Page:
'The Whitby Pilot'


Where do you work?

I live on a working farm and I have a home studio on the ground floor. I’m surrounded by fields on all sides with frequent visits from deer, hare and a very inquisitive robin that pops in if I leave the window open. The studio is crammed full of equipment, including a lovely hand bench with vacuum and one-armed squeegee, 2 large plan chests and a large worktable with a light box. I have a large exposure unit and wash out unit that are installed in the adjacent garage. I’m very lucky that I have a lot of space for storing screens etc.  

'Hips, Pods and Cones'  


Describe a typical day in your studio.

I structure the start of every working week to include creative studio time, admin, gardening and running on the North Yorkshire Moors where I live. I usually run early in the morning then back home to continue working on various projects. My drawing practise takes place on location, which can be at home or when I’m out shopping, walking etc. I paint all my stencils prior to prepping my screens and this can take anything from a couple of days to a week to complete. I set aside a day to clean screens and coat them for my photo process and I typically let them dry for 24 hrs. I tend to leave 2 clear days to print my limited-edition prints, which gives plenty of drying time between screens. There is naturally always lots of admin to complete, customers to contact, prints to post etc and I try to set time aside every week or fit this in between other jobs. Running a small business is always a balancing act and I’m very easily distracted!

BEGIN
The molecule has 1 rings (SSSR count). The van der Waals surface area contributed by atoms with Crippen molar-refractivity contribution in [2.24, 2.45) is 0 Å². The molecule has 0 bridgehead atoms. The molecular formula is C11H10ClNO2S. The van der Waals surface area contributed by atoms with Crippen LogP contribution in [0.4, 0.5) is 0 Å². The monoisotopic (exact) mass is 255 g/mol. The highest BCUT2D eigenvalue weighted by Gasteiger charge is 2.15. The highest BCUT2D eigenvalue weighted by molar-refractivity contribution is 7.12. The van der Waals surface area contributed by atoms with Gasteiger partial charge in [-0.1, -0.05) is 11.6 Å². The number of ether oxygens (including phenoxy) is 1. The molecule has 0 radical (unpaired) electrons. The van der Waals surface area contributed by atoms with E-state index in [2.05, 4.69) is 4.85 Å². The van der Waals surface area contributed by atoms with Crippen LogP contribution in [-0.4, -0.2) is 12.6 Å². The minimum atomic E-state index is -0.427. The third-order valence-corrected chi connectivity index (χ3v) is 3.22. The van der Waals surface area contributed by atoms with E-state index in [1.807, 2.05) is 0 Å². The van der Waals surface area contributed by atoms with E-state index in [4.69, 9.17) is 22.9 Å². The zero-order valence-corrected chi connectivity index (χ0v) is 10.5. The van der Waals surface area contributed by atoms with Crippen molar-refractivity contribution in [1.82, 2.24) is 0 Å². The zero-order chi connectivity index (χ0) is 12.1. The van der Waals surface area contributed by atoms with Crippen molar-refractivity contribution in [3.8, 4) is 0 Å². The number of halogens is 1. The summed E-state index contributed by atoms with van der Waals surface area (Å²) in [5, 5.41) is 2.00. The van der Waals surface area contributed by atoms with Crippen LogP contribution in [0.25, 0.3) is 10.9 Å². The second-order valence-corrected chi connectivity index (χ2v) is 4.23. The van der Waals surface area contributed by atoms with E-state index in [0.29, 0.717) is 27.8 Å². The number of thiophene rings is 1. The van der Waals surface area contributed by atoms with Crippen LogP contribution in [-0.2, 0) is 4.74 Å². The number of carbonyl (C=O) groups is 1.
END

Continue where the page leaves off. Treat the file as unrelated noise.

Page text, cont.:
'Fancy Pigeons'


How long have you been printmaking?  

Full time for the last 5 years and off and on from the 1980’s.


What inspires you?

My process is led by daily drawing activities in my sketchbooks where I explore my surroundings and record my experiences. My main inspiration comes from my immediate surroundings, this could be a still life of favourite objects on a windowsill, the farm Guinea Fowl running across the garden or the many drawings I make on location in museums, gardens, seaside harbours etc. Most of my print designs are created from my memories of a place or object which I simplify when I’m back in the studio. I look for the quirk in my subject matter and I guess my work reflects the rural environment I live and work in. There is a strong graphic style running through my printmaking.



What is your favourite printmaking product?